To check region margins, you can use three different play buttons. The first plays for four seconds after the beginning mark and then pauses the recording. Second plays for four seconds before the ending mark and third play button plays for 10 seconds after the beginning mark and before ending mark. There is also a text field for comments to help you organize your work. 

By pressing the “+” button to add the selected segment to the list. The “-“ button removes the selected segment from the list.  When you have all of the segments ready, press the “Get streams” button for a list of all the selected segments.

When you are satisfied with your setup, press the “Export…” button, input a name for the new recording and save it. It may take a while to save it, depending upon the amount of data that has to be processed.

Repairing A Recording

This tool helps you to recreate a .evo file for playback in the case where the original .evo file was accidentally deleted or corrupted.  From within the application select the folder where the recorded files are stored and press the “Repair” button. The software then checks the recording for consistency and a new .evo file is created. If some of the recorded data files are found to be corrupt they will be excluded (but not deleted) from the recording. After the process is finished, a new .evo file and log file are created in the folder with the recorded files.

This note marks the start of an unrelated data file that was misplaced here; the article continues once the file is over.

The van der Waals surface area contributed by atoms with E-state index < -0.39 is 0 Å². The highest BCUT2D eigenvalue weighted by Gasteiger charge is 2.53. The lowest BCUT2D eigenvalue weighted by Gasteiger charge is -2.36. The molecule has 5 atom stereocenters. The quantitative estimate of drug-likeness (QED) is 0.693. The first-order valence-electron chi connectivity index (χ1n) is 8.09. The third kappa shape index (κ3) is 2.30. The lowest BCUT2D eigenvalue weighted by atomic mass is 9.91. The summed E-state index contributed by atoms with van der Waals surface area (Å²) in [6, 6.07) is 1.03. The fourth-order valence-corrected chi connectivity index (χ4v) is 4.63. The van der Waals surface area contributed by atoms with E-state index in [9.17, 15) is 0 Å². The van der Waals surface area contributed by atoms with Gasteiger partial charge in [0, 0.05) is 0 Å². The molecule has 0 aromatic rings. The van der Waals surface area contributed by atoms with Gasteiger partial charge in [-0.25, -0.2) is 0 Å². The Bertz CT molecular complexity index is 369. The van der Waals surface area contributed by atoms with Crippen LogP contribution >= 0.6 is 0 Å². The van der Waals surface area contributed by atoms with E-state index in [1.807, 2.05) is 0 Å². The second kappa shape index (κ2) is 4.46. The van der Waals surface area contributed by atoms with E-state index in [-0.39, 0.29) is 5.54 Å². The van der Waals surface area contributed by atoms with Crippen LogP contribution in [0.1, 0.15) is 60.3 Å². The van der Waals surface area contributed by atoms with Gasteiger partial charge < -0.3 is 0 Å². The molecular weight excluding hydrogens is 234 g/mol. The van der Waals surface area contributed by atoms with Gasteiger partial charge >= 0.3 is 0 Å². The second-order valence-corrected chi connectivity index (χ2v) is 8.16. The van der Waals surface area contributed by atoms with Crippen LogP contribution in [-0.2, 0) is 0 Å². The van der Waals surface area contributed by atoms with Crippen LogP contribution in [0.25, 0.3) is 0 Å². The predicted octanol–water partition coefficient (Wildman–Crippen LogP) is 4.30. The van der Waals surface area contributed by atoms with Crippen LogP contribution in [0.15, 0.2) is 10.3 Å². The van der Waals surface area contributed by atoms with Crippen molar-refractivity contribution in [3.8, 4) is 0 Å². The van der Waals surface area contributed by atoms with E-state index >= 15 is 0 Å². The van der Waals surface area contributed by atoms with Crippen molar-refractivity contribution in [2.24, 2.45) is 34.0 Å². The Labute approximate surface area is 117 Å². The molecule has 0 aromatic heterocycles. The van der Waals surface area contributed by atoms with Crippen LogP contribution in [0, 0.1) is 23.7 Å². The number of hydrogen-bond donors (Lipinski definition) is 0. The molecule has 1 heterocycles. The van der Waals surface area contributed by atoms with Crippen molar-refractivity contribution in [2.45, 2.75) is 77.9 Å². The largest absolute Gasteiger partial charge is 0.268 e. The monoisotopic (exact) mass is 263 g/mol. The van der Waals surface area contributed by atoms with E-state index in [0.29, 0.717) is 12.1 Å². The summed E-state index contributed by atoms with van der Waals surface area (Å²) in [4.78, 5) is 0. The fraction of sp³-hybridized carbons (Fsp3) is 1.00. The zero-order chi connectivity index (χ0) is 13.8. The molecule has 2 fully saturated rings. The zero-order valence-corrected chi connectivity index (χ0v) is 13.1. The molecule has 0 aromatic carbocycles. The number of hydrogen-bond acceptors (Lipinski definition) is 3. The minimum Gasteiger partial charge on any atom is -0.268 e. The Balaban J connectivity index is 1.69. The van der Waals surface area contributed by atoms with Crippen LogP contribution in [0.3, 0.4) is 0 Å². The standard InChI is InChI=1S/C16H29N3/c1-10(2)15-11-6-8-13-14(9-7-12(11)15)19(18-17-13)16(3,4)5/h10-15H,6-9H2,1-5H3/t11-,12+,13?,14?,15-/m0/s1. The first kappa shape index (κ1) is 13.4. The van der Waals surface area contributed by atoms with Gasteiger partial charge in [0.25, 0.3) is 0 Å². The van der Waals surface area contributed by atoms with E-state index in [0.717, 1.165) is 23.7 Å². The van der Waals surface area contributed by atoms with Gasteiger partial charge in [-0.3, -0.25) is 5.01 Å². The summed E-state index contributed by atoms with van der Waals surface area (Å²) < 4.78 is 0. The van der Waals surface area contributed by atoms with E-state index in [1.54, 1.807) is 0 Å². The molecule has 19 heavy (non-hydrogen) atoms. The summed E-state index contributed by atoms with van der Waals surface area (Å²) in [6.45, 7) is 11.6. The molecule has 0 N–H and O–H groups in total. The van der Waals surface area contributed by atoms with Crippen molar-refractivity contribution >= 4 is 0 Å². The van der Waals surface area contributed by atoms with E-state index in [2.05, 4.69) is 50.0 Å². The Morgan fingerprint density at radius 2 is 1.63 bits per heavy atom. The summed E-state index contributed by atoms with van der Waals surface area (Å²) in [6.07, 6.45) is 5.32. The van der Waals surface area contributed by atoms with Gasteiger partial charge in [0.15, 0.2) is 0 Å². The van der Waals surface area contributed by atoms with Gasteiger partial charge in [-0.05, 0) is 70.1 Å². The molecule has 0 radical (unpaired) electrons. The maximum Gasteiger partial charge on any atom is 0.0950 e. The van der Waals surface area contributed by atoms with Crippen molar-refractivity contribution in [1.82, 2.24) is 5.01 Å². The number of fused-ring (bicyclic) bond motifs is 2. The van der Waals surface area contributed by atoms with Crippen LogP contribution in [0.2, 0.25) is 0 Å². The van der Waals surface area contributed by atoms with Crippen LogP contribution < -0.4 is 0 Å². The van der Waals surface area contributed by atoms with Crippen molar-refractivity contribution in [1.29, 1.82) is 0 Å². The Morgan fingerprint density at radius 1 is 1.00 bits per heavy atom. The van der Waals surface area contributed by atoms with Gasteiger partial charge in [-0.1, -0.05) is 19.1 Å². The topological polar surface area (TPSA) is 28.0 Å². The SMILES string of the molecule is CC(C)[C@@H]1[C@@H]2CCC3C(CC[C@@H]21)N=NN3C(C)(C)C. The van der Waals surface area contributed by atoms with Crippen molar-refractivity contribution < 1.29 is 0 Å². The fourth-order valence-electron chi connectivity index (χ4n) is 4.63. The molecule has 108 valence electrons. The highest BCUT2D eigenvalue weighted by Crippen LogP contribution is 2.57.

Merging Recordings

This tool permits you to merge two or more Vibe recordings into a single recording. Place as many Vibe recordings as you want in the display list using the plus (“+”) button.  If you need to remove a recording from the list, select it and press the minus (“-”) button and it will be removed from the list.  Input the destination file name.  Press the “Merge” button when you are ready to create the new file.  All listed recordings will be merged into a single recording using the name you provided. 


The Vibe Converter is a simple application which converts native Vibe recordings to standard formats like MP4, AVI, MKV, MOV, MP3 or WAV. It can convert *.evo, *.evz and *.zip recordings. Conversion of .evx files is not supported. 

Important note about converting a recording

Converting recordings is a CPU intensive operation, which works in real-time with multimedia data. Due to the nature of this operation, it is recommended that you do not perform any other activities on the computer while the converting is in progress. We recommend the use of at least a two core CPU with a 3GHz clock rate or better for good results and a more powerful machine for recordings containing many streams at high resolution and high output frame rates. Even if all these requirements are satisfied, you may experience small desynchronization between the audio and video tracks, particularly with longer recordings. In this case, it would help to split the recording into shorter segments.